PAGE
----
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Police Urge Parents to Safeguard Children During School Breaks

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Police urges parents to avoid physical punishment and engage in open communication to address behavioural issues during school holidays, emphasizing the risks of corporal punishment.

In an effort to address the increasing incidence of juvenile delinquency during school holidays, the Police have issued a firm caution to parents, advocating for the use of positive disciplinary methods rather than resorting to physical punishment.

Deputy Police Spokesperson Clare Nabakka emphasized the necessity for parents to engage in constructive one-on-one discussions with their children upon their return home for the end-of-term holidays.

During a security briefing on Monday, April 29, 2024, held at the Police headquarters in Naguru, Kampala, Nabakka underscored the significance of fostering transparent communication with children to identify and address behavioral issues positively.

She advised against the application of corporal punishment, citing instances where such measures have tragically resulted in severe injury or even fatalities.

The Police express particular concern regarding the susceptibility of children during the holiday period, as evidenced by an increase in reported cases involving juvenile offenders.

Nabakka urged parents to maintain vigilance and proactively guide their children away from potentially harmful influences, such as involvement in criminal activities.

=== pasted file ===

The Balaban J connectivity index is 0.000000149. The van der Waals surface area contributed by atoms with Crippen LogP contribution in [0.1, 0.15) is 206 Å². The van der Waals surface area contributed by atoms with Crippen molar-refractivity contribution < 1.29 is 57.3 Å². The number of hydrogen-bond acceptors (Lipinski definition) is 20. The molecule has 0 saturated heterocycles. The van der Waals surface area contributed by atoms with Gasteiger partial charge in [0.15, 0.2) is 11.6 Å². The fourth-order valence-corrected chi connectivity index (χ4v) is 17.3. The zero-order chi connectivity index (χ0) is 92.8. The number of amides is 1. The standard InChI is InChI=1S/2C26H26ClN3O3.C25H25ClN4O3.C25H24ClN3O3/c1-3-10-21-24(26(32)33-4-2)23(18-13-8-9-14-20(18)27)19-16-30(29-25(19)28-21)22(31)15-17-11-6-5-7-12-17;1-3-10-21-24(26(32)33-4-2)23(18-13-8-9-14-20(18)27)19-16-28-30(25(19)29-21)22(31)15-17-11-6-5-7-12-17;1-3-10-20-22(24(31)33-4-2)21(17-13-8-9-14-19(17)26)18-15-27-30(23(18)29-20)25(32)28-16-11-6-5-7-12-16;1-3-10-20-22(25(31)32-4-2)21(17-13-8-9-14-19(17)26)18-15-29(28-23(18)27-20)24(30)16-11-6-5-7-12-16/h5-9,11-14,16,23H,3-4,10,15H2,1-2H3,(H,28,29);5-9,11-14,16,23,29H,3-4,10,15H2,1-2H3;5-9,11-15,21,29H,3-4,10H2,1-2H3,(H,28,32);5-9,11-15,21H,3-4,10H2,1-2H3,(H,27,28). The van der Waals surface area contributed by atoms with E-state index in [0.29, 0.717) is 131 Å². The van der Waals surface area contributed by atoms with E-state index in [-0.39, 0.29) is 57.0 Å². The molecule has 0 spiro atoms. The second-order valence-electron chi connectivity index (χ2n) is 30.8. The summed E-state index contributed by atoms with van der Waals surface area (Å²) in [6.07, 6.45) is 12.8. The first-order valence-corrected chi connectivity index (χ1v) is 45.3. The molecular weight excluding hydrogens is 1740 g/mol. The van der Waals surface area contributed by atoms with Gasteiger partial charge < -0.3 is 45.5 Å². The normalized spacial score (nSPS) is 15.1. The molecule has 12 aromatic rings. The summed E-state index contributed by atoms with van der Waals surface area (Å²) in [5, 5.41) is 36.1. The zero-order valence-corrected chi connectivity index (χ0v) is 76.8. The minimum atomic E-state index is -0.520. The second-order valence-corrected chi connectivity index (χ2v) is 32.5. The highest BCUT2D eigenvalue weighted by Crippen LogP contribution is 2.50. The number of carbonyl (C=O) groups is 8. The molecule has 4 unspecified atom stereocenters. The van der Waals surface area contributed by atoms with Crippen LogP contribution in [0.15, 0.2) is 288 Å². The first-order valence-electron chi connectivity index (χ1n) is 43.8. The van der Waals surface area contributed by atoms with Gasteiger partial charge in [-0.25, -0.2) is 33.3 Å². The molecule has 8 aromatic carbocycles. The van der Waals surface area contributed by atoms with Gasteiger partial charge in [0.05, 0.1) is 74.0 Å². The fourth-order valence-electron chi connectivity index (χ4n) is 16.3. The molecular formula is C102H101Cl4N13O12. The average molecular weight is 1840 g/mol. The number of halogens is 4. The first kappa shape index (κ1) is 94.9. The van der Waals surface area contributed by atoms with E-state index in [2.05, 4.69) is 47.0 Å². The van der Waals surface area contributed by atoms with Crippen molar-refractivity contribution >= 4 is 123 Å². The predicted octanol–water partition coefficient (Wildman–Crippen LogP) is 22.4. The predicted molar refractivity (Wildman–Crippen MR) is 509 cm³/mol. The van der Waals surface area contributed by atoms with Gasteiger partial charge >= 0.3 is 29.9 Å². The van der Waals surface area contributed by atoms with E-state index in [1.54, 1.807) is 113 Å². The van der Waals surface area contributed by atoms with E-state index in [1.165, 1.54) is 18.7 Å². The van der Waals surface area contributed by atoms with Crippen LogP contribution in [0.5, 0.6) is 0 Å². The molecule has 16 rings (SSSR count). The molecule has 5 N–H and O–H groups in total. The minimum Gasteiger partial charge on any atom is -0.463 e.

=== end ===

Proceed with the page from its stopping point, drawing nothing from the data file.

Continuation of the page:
This cautionary directive is issued amidst a surge in holiday-related crimes involving children, prompting law enforcement to closely collaborate with parents and communities to ensure the safety and well-being of all children during the school break, as stated by Nabakka.


Open Communication: Foster an environment where children feel comfortable discussing any concerns or experiences, nurturing a trusting relationship that encourages them to confide in you about potential risks.

Safety Education: Educate children about personal safety measures, including recognizing and responding to risky situations, setting appropriate boundaries, and understanding stranger danger.

Supervision: Maintain vigilant supervision of children, particularly in public spaces or online, to mitigate the risk of abduction or exploitation.

Establish Boundaries: Set clear rules and boundaries for children regarding their interactions with others, both offline and online, and enforce consequences for non-compliance.

Assertiveness Training: Empower children with assertiveness skills to assert their boundaries and refuse participation in uncomfortable or hazardous situations.

Online Monitoring: Regularly monitor children’s online activities and educate them about internet safety, including the dangers of sharing personal information and interacting with strangers.

Community Awareness: Stay informed about potential threats in the community and educate children about safety protocols, such as emergency procedures and seeking help from trusted adults.

Promote Self-Confidence: Foster children’s self-esteem and confidence, as confident individuals are less susceptible to manipulation or abuse.

Encourage Reporting: Stress the importance of reporting any suspicious or inappropriate behavior to a trusted adult, ensuring children feel supported and empowered to speak out.

Lead by Example: Serve as a positive role model by demonstrating respectful and compassionate behavior towards others, reinforcing values of empathy, kindness, and integrity.

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